Cross-Border Acquisitions: How Can PE Be So Successful?
Mergers and acquisitions are as much marriages as they are business transactions. In addition to the proposals, announcements, champagne, and paperwork, there tend to be genuine differences that must be resolved before the two parties become one. Whether those differences are mismatched furniture or ERP systems, integration will usually be a challenging process, further compounded by cultural differences. We see this time and time again in the M&A news, but it seems that private equity funds manage to defy this rather consistently. PE investment theses often include taking a firm to larger markets (in search of top line revenue growth) or making further acquisitions to strengthen the initial buy. So, what makes PE Firms routinely successful in acquiring businesses that traditional M&A says will be problematic?
A 2017 study by Deloitte found that today’s managers are engaging in cross-border acquisitions at higher rates, and this additional experience is aiding their success. However, executives listed economic policy uncertainty and cultural differences as key difficulties, which primarily determine the outcome, positive or negative. While these difficulties affect any M&A transaction to varying extents, it’s evident that these factors will play larger roles in cross-border deals, as the business environment may be drastically different. Companies often experience this when expanding into other major regions, like from the US to Asia, or from Asia to the European Union. Furthermore, academic research indicates that investors react negatively to acquiring firms engaging in a cross-border transaction (Moller & Schlingemann 2006). However, investors react positively to Private Equity firms and PE-backed firms engaging in cross-border acquisitions (Humphery-Jenner et al. 2016). Let’s examine some of the factors influencing these different reactions.
Investors trust private equity firms’ extensive experience in making acquisitions. This can be considered intuitive, as a private equity firm does not behave like a corporation when in the M&A market. Most corporations focus on their core business and, when needed, enter the M&A market. Some companies, like Tyson Foods or Cisco, are continually acquiring companies over time, and so have some reputation for acquisition success or failure. PE firms, on the other hand, are only in the business of acquiring firms, improving their operations, and selling them at a profit (in theory). Since M&A is their core business and stated expertise, investors view private equity acquisitions as positive announcements, particularly in poor information environments (Humphery-Jenner et al. 2016). Investors believe that the PE firm knows far more about the acquisition than they do, with some of this knowledge stemming from a network of contacts in and around the target company. Essentially, investors believe the PE firm to have conducted the best due diligence prior to the acquisition, amounting to what is effectively an insider’s view of the target. This perceived view, as well as their observed experience in making cross-border acquisitions, helps to explain the positive post-announcement reactions.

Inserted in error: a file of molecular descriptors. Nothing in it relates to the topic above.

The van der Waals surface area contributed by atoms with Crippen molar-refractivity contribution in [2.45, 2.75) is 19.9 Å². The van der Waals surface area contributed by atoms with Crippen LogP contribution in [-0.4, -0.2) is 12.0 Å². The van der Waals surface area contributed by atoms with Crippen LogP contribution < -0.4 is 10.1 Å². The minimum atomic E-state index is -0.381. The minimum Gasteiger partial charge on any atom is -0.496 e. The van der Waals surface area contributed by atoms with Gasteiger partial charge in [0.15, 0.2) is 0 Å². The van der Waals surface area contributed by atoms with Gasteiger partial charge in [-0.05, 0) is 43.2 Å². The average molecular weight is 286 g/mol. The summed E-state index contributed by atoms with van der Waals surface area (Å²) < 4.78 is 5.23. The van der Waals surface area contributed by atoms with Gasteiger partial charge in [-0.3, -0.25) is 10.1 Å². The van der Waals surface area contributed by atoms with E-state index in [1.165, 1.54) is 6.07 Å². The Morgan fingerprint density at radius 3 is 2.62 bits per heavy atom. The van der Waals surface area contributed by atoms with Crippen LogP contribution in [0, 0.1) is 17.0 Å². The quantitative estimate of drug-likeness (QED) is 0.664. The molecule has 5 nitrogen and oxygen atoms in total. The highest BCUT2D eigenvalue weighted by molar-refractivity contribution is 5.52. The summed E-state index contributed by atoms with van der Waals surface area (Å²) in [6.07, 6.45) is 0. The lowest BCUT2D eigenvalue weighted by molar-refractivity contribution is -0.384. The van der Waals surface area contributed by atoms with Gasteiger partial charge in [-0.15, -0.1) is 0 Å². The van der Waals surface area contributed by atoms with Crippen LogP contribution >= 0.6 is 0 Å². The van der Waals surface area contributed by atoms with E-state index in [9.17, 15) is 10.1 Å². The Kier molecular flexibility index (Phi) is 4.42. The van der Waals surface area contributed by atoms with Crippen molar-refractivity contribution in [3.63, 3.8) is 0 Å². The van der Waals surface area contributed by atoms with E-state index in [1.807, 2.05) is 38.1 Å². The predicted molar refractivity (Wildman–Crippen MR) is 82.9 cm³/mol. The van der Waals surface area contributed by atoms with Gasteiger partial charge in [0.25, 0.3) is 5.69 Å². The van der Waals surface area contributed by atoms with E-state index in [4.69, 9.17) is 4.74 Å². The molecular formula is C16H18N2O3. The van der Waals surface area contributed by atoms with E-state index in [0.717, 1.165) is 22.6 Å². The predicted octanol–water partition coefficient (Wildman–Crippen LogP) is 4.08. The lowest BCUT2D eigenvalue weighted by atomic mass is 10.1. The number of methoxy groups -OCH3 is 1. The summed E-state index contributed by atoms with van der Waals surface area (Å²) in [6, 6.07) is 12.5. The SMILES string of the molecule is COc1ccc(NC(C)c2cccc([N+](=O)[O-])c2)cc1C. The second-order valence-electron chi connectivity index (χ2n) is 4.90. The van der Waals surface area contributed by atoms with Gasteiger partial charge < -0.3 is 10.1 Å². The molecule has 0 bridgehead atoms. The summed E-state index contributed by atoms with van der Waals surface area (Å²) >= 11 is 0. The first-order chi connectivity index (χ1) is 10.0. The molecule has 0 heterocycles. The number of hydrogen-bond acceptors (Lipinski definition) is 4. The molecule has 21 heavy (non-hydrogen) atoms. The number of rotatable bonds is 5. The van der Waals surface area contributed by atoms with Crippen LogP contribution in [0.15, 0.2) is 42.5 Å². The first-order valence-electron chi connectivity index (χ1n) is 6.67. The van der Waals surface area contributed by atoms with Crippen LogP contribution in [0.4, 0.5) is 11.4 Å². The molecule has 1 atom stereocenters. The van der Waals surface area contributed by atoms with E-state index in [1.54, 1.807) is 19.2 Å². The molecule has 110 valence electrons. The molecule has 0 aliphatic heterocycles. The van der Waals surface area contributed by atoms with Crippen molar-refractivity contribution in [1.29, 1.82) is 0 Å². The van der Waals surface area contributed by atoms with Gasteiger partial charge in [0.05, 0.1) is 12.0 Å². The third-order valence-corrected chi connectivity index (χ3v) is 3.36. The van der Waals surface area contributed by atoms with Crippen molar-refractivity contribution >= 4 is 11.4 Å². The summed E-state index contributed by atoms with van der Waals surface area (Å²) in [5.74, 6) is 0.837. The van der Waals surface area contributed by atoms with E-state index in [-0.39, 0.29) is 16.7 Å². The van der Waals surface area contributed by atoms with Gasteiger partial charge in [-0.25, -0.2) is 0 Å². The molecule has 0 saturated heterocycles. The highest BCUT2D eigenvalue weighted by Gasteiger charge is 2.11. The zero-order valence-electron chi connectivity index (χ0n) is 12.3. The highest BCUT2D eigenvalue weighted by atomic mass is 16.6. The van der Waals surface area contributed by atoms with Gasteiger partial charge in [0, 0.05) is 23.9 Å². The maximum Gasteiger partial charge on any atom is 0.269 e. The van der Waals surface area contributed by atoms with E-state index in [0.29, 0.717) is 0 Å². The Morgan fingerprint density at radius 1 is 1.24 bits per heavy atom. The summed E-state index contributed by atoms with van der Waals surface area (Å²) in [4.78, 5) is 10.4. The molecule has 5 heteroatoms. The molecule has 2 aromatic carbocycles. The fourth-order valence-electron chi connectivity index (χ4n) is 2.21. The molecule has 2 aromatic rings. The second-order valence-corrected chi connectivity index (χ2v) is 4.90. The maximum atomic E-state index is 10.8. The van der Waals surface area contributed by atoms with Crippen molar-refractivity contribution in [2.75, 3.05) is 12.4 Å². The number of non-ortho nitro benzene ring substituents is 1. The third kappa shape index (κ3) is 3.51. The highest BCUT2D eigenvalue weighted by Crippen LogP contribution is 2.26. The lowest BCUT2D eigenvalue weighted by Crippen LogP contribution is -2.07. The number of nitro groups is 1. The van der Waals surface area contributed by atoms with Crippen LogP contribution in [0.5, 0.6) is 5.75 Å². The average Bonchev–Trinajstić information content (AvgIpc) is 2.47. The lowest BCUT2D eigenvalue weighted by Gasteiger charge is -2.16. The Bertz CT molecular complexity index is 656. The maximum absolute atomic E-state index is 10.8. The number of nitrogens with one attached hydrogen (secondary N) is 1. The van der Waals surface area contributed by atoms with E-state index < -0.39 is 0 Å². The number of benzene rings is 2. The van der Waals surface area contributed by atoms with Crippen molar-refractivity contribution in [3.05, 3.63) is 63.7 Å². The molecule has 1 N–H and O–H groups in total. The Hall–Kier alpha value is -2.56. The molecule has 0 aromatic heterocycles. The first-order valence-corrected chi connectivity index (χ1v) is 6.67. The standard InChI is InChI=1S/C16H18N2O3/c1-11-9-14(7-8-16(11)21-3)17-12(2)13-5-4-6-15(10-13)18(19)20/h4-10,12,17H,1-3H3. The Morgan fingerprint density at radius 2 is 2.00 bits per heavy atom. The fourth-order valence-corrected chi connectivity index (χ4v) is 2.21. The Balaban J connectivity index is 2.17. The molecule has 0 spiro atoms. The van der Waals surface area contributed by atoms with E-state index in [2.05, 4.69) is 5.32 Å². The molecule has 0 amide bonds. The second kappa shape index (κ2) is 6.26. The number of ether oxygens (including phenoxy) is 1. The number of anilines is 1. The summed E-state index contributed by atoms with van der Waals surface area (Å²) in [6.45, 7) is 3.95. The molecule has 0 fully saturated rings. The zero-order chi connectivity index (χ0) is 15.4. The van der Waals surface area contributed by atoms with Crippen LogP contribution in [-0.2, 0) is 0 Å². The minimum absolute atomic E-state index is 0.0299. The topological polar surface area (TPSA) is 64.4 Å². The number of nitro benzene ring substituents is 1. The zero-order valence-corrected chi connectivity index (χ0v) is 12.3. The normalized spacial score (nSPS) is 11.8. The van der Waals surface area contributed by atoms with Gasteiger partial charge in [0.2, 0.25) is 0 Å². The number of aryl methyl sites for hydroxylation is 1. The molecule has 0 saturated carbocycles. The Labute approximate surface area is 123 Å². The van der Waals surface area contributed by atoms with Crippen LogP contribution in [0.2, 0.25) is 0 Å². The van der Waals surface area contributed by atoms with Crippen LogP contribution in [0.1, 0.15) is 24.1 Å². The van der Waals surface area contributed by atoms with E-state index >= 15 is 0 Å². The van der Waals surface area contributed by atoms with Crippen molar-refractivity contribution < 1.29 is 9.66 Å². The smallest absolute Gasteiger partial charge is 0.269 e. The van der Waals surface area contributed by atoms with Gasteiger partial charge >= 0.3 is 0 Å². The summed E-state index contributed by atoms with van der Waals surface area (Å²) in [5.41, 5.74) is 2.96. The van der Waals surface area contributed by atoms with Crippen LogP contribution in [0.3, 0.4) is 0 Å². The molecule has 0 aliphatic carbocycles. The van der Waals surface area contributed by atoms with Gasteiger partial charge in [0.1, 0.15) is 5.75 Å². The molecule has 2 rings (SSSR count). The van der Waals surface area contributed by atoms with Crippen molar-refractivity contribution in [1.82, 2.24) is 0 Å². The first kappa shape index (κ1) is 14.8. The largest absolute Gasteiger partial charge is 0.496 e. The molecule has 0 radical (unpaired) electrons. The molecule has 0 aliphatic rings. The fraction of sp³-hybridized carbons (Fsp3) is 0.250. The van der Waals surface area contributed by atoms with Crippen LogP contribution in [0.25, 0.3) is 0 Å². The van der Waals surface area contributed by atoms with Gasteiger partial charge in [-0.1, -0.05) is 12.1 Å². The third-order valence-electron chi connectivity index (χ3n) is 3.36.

PE firms are also known for improving their acquisitions’ operating performance through a variety of measures, such as optimizing workforces (layoffs, automation, outsourcing, etc.), updating company infrastructure, and other techniques. While the research is mixed on whether there are net employment gains or losses post-acquisition, there is substantial evidence to support that businesses become more efficient post-acquisition. What’s more, a 2015 study by Drs. Bloom, Sadun, and Reenen found that, in addition to better operating performance, PE-backed company managers report greater autonomy across most functional areas. This argues that PE-backed acquisitions may have better working conditions than before they were PE-backed, which could be key to explaining PE cross-border performance.
Corporate culture is the combination of many factors: management styles, workday details, perks, compensation, etc. Mergers and acquisitions, particularly cross-border transactions, tend to exacerbate cultural differences between the parties. This can often make the target company’s employees feel they are being ‘swallowed’, as the buyer attempts to incorporate the acquisition into its own company culture (Sikora 2005). A PE firm doesn’t typically ‘swallow’ a target, as investments are usually in the short-term (5-7 years), and so these firms must have a full complement of managers. However, a negative change in working conditions could force away the managers and employees that drove the target’s valuation in the first place, causing substantial harm to a PE investment thesis. The Bloom et al. study suggests that by improving working conditions, PE firms smooth the differences between “acquirer culture” and “target culture”, thus increasing the likelihood of success, even in a cross-border acquisition.
Due to the differing natures of their core business, private equity firms have several distinct advantages over corporations when it comes to cross-border acquisitions. However, these acquisitions are still plagued by the usual problems of PE, which are, generally speaking, highly leveraged deals, tight coupling between solvency and financial outcome improvement, and assumptions made within the investment thesis not coming to fruition. This doesn’t mean that corporations cannot take away lessons in how to acquire firms though, as the extensive due diligence throughout the process and an acute attention to company cultures can be practiced by any acquirer. The above should be considered ‘best practices’, and may narrow the performance gap between corporations and private equity.
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